- Solo unstructured. This is where the player reads, imagines or writes about his character or the world without using any kind of pre-defined structure.
- Solo structured. This is where the player uses mechanics, whether in-game-based or more widely defined ones, to create or manipulate characters or aspects of the world under his control.
- Group unstructured. This is basically roleplaying where you aren't using any kind of system beyond UNSPECIFIED social and creative contracts. The talking part of roleplaying.
- Group structured. This is where the players interact with the setting space via the system provided, either by the rulebook or EXPLICITLY by the GM or other players.
Obviously the lines between these groups can be blurred. If you call your GM and ask him if you can have a motorbike, then go back to drawing a picture of it, you are only barely entering Group Unstructured for a moment. Likewise a lot of indie games like to blur the lines between structured and unstructured (while others try to make them far more explicit, sometimes to the point of all-but eliminating Group Unstructured play). But these are still useful categories.
Recently, there has been a lot of talk about people who buy games but never play them, and how this could be a negative thing in terms of design trends. It occurs to me that since there are four basic methods of interaction, it might be said better for design to spread our attention around equally. However I think that - perhaps without even knowing it - a lot of RPG design has been doing this from the beginning. I know one of the things I loved about Palladium games, one of the things that got me into roleplaying, was their constant attention to Solo Structured play, beyond even chargen. Superhero games also tend to focus on chargen and that, I hazard is a huge part of their popularity (because, as even comics tend to show, hero/villain origins are often more appealing to read than hero fighting villain stories). To rephrase, people like supers games because they offer double the experience - a game they can play with others and a game they can play with themselves. I know I bought M&M SOLELY WITH THE INTENT of enjoying it solo, both structured and unstructured.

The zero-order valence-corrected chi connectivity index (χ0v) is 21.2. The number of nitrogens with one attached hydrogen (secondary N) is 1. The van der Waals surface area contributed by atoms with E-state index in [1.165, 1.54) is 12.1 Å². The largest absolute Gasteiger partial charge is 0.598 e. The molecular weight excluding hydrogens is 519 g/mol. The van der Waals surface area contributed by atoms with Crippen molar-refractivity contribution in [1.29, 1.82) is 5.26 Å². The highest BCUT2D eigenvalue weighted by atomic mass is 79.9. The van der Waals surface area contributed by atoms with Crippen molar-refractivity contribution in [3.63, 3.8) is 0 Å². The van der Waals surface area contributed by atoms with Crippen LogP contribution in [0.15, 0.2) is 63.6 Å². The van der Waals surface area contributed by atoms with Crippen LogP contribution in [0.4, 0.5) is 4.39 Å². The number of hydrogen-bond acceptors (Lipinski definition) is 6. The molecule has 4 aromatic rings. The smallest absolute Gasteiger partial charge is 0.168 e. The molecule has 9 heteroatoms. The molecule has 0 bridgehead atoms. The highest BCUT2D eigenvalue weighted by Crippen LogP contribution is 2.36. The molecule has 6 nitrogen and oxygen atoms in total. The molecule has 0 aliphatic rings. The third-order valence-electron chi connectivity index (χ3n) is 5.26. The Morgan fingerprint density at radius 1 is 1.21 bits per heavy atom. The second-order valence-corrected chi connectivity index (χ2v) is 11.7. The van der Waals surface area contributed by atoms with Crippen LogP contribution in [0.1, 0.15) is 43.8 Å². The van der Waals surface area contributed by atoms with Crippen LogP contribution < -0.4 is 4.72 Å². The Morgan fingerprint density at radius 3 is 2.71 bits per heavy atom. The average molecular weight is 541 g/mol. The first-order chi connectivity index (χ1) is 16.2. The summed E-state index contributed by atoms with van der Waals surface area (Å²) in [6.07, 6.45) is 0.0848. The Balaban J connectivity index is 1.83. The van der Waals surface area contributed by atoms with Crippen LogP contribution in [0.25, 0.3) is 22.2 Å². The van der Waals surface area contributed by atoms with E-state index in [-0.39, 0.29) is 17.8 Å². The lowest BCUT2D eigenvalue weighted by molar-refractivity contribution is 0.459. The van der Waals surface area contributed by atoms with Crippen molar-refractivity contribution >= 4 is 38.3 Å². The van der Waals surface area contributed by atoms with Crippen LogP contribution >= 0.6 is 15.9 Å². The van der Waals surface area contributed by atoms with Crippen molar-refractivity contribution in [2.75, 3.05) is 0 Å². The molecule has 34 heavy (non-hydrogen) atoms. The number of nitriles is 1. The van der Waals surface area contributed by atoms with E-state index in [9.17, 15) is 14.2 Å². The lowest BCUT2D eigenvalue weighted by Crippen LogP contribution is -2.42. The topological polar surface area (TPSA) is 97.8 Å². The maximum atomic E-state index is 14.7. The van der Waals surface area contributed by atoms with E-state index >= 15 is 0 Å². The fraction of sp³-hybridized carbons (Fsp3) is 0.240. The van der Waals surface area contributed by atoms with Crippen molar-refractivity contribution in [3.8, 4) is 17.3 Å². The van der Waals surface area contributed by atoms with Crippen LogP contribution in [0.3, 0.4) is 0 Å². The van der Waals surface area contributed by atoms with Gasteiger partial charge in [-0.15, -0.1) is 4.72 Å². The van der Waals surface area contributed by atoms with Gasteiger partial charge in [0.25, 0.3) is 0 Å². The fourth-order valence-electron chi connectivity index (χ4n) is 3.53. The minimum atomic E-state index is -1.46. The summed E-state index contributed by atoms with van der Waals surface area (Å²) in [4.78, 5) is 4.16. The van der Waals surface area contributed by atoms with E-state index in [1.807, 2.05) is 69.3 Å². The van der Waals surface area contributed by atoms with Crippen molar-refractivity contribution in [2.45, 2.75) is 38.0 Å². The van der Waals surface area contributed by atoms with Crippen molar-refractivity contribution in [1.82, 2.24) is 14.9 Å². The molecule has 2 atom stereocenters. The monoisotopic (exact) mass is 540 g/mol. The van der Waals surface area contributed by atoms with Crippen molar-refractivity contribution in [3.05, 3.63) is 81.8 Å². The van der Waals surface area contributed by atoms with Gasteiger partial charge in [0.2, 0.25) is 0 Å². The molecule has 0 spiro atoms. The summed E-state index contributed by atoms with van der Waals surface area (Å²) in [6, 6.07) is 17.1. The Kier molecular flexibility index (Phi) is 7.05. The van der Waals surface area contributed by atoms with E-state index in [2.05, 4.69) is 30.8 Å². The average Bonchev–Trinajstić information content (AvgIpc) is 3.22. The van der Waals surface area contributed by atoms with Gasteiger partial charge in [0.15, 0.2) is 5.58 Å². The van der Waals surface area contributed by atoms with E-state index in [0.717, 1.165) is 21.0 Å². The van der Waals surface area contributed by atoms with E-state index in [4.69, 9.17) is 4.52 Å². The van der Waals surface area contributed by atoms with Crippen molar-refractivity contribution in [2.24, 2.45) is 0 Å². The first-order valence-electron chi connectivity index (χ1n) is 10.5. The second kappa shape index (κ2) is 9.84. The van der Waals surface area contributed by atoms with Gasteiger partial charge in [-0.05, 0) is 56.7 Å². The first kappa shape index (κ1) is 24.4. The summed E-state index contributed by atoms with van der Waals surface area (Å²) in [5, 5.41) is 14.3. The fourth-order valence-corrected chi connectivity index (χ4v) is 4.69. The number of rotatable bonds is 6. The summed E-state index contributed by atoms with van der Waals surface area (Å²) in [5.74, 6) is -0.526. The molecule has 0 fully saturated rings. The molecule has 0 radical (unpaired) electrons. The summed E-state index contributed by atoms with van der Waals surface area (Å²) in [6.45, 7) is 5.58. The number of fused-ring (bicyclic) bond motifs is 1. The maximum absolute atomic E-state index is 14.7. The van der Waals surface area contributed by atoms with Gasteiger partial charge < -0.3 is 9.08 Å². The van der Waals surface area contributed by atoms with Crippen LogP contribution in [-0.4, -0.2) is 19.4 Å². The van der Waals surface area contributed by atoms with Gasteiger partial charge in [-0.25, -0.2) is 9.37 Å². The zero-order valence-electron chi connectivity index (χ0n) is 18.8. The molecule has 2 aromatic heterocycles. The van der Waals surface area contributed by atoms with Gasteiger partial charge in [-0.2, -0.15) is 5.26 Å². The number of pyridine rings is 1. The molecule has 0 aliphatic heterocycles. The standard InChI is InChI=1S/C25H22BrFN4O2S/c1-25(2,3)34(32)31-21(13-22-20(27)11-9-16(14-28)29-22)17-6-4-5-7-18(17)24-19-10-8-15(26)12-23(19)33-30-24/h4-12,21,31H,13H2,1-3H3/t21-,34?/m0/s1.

So design, for both commercial and enjoyment reasons, is pretty much on page with this. However, as with Forge ideas, I wonder what could be done if such dedication was made more explicit. Could we go back to designing games, as there once were, that fully cater for the first two categories, including ways to play solo (I loved the choose-your-own-adventure intro in Paranoia, it was brilliant)? Could we design games that actively cut out the latter categories, and almost entirely focus on the first two? Would anyone buy an RPG that didn't play well with others?
Conventional computer game wisdom is that Space Invaders far out-sold Pong because Pong required you to have friends, and computer gamers generally don't. What can we learn from this? Is the next financial juggernaut of the RPG industry going to learn from WoW and other MMORPGs, and finally remove the terrible impediment most people have with roleplaying: the horror of finding a group?
I'd like to see that.